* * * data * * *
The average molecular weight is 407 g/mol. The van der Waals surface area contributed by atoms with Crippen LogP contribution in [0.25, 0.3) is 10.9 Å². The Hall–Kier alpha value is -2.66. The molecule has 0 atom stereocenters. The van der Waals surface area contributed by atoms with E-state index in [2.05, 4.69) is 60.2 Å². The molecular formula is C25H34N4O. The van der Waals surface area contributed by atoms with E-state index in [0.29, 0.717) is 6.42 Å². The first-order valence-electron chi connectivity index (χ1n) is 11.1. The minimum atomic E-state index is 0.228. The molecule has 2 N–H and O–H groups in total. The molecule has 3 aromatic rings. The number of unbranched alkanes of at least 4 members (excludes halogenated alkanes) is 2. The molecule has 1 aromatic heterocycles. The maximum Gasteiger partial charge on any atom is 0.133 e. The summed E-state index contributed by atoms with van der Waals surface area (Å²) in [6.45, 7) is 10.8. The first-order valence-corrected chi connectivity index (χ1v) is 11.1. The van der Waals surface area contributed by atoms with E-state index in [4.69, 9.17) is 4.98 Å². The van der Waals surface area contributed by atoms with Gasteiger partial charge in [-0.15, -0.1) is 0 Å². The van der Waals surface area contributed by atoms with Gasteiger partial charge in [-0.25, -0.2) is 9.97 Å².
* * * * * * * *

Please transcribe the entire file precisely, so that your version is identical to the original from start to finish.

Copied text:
The average molecular weight is 407 g/mol. The van der Waals surface area contributed by atoms with Crippen LogP contribution in [0.25, 0.3) is 10.9 Å². The Hall–Kier alpha value is -2.66. The molecule has 0 atom stereocenters. The van der Waals surface area contributed by atoms with E-state index in [2.05, 4.69) is 60.2 Å². The molecular formula is C25H34N4O. The van der Waals surface area contributed by atoms with E-state index in [0.29, 0.717) is 6.42 Å². The first-order valence-electron chi connectivity index (χ1n) is 11.1. The minimum atomic E-state index is 0.228. The molecule has 2 N–H and O–H groups in total. The molecule has 3 aromatic rings. The number of unbranched alkanes of at least 4 members (excludes halogenated alkanes) is 2. The molecule has 1 aromatic heterocycles. The maximum Gasteiger partial charge on any atom is 0.133 e. The summed E-state index contributed by atoms with van der Waals surface area (Å²) in [6.45, 7) is 10.8. The first-order valence-corrected chi connectivity index (χ1v) is 11.1. The van der Waals surface area contributed by atoms with E-state index in [4.69, 9.17) is 4.98 Å². The van der Waals surface area contributed by atoms with Gasteiger partial charge in [-0.15, -0.1) is 0 Å². The van der Waals surface area contributed by atoms with Gasteiger partial charge in [-0.25, -0.2) is 9.97 Å².